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Sunday, December 21, 2014
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Informer: Cowboys occupy student, band side of stadium

Last Modified: Saturday, September 28, 2013 5:23 PM

By Andrew Perzo / American Press

There are some things that puzzle you as a child but you figure out with age. As a child I was always puzzled as to why the McNeese football team stood on the opposite side from the press box.

In all other stadiums that I have either seen in person or TV, the home team always uses the press box side of the stadium as the home side and the visitors all stand facing the press box.

Now some 40-plus years later, I still don’t know why the Cowboys stand on the “wrong” side. Why does the McNeese football team stand on what most would consider the visitors side, facing the press box, as opposed to standing where the press box is to their backs?

According to Louis Bonnette, who was the university’s sports information director for nearly a half-century, the Cowboys have always occupied the east side of the stadium because that’s where the students and the band sit.

Candace Townsend, McNeese public information director, said Bonnette, the school’s first sports information director, assumed his post in 1966, a year after the stadium opened. He retired last year.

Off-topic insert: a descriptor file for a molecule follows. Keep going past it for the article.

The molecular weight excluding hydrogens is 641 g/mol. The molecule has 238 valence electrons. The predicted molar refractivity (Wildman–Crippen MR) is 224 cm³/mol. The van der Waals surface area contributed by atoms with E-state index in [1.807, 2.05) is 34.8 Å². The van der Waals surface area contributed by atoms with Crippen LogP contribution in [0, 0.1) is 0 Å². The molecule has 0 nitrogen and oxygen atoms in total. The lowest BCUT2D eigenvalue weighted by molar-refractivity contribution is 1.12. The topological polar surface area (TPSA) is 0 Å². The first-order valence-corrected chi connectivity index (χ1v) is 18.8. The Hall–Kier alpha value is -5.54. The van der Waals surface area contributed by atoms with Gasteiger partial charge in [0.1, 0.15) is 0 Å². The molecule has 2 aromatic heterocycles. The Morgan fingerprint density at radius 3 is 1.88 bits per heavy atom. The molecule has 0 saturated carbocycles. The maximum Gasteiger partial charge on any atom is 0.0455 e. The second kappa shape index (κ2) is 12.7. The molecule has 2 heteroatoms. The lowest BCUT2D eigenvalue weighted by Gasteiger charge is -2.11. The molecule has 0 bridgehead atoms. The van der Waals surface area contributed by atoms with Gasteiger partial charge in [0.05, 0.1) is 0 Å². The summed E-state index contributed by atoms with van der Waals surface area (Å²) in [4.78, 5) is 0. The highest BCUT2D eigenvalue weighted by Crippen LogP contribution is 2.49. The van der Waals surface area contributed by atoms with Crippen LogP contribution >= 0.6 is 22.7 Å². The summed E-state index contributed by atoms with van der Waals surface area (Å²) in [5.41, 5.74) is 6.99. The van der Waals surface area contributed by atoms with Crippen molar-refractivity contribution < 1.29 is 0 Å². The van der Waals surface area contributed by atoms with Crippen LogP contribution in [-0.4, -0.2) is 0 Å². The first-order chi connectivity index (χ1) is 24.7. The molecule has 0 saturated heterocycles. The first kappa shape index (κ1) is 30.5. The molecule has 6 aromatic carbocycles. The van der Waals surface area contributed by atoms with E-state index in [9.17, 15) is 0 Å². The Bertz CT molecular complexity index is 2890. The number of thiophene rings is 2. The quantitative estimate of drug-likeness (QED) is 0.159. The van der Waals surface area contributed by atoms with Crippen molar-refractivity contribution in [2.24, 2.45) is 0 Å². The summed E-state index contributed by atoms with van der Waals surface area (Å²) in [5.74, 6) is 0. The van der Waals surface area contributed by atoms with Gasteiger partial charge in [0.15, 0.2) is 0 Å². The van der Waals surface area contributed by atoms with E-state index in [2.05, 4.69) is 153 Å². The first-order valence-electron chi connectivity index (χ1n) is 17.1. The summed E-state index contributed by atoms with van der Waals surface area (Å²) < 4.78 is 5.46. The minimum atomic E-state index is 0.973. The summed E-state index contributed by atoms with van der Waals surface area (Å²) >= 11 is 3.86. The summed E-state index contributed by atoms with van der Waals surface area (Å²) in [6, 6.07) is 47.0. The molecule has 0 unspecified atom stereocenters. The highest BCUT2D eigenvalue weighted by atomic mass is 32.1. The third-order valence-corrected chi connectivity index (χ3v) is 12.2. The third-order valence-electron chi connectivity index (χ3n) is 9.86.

Online: www.mcneesesports.com.



Calcasieu clerk site soon to get face-lift

The Calcasieu clerk of court’s residential homes sales Web page has been down since last June. Can you check to see when this service will be available again?

Calcasieu Clerk of Court Lynn Jones said on Wednesday that his office is revamping its website and has been unable to update the home sales information — a service that he said his office pioneered in Louisiana.

The new site should be up within the next couple of weeks, hopefully as soon as next week, Jones said.

Online: www.calclerkofcourt.com.



Medicare calls effort to part people, cash

A reader recently called The Informer to say that both she and a friend of hers had received calls from people purporting to work for Medicare and requesting bank information.

The calls are part of a long-running scam to gather people’s personal data and plunder their accounts or steal their identities. They have nothing to do with Medicare.

“Don’t give your information out over the Internet, over the phone, or to anyone who comes to your home (or calls you) uninvited. Only give personal information to doctors or other providers approved by Medicare. ...,” reads a Centers for Medicare and Medicaid Services fraud primer.

“However, if you choose to join a Medicare Advantage Plan (like an HMO or PPO) or Medicare Prescription Drug Plan over the phone, you may be asked to give this information to the plan.”

Similarly, if you initiate calls to agencies like Medicare, the Social Security Administration or plan providers, you can safely provide such information.

To report identity theft scams, call the Federal Trade Commission at 877-438-4338; the TTY number is 866-653-4261.

Online: www.medicare.gov/Pubs/pdf/10111.pdf.

• • •

The Informer answers questions from readers each Sunday, Monday and Wednesday. It is researched and written by Andrew Perzo, an American Press staff writer. To ask a question, call 494-4098, press 5 and leave voice mail, or email informer@americanpress.com

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